Some people smoke, even though you’re not supposed to. One father, sitting in the row behind us during the latest Harry Potter movie, proceeded to explain, using a loud voice, the whole movie to his young son sitting next to him (who was really too young to be watching the movie in the first place) and didn’t stop through the whole movie.
Some people even take cell calls in the theatre. And one person near me during one screening would call a friend to provide periodic movie updates. I suspect it’s this stuff that leads people to buy those pirated movies in the first place.
So now imagine what those secretly taped movies are like to watch.
We did watch one – the kid’s movie, “Despicable Me.” I purchased this when we first arrived here before I knew about these early releases. What did I know – I thought we were buying a legitimate copy.
Watching it (on our large screen TV that came with the house), I flashed back to the old Mystery Science Theatre 3000 show. You know, the show with the robot and his friends sitting at the bottom of the picture sharing comments with each other about the movie.
People were sitting at the bottom of our screen as well. They would regularly shift position. Someone would leave periodically for snacks, coming back a few minutes later with a big box of popcorn and a soda. And that wasn’t even the most annoying part of the experience.
That was reserved for the audio. The sound was muddy, sometimes so much so that you had to back the video up for a second try at understanding what was being said (subtitles really help, although often they too are quite hilarious). The best part though was the laughter. I still don’t know how this was possible, but somehow the audience knew beforehand what was going to happen. So just before anything funny occurred (the movie is a family comedy) they would begin to laugh. And laughter also came at the worst possible moments – say, when someone says “I’m going to kill you.”
This was the last time we watched an early release movie.
We have our own store we visit. It’s located in the Pasteur HyperPoint, on Jalan Pasteur not far from where the kids go to school. It was the first place we bought movies, and as it turns out it’s also the best movie place we’ve found.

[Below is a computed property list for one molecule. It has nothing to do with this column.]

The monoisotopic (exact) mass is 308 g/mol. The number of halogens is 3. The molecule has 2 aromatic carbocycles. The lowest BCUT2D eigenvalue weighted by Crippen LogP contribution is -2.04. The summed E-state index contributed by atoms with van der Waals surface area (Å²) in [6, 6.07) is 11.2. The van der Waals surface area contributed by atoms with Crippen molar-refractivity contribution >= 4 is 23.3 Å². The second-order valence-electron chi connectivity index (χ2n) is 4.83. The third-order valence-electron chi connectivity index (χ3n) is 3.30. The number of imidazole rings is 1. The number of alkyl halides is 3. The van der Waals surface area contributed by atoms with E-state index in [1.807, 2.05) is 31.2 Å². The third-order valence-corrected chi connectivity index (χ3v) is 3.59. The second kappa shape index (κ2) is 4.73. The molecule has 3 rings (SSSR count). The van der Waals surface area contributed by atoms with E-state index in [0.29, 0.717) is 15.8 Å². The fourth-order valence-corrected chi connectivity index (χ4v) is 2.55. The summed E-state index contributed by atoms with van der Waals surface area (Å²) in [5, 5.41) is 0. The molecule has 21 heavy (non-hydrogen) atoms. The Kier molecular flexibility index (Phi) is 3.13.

I’ve become friends with one of the employees, who works six days a week (a typical work schedule here, where good jobs are scarce and employers take advantage of that fact) so he’s always around when we stop by. He is fascinated by the kids, especially Adam’s long hair. And although he’s young he is a movie and jazz aficionado. His recommendations have always been excellent, introducing us to such musical artists as the British jazz singer Adele. And he watches out for us, telling me when a movie is still a hand-held version rather than a DVD copy. When a particular video is bad, they’ll even take it back and give me a new one.
To be honest, I don’t know for certain that all of these movies are pirated. They come in plastic bags with the same color inserts you would find with a legal copy, even though the text is not always the typical copy you might expect. The blurbs from reviewers are often hilarious. One example: “Justice is fast – revenge is fatter.” The DVDs themselves have the appropriate label stamped on them as well. Perhaps the real giveaway though is the price. If we buy several at a time (which we always do), they can cost as little as 5800Rp, or about 75 cents each.
Finding a legitimate movie store though is just about impossible, and with 70 cent movies for sale, rentals are nowhere to be found. Even our Netflix live-streaming account won’t work overseas. So for now, we’re stuck with our local store, the good service, and the sometimes bad movies.
Bad TV writing is not just an invention of the American media. This quote was seen on a television news program’s crawl after the eruption of Mt. Merapi in October:
“The death toll has climbed – another person has died.”
While any death from a disaster such as this is tragic, the issue is scale. One additional death rarely means the toll has “climbed.” Unless, of course, your aim is to sensationalize the news.
As part of my Fulbright I’m researching famed British naturalist Alfred Russel Wallace and his travels around the Malay Archipelago. Wallace produced a couple of important papers about evolution while he was here, and those papers are the primary focus of my work.
Wallace though was also a major collector of the flora and fauna. He sold much of what he collected in order to fund his expedition. So the kids and I have decided we should follow in his footsteps – we’re doing some collecting of our own.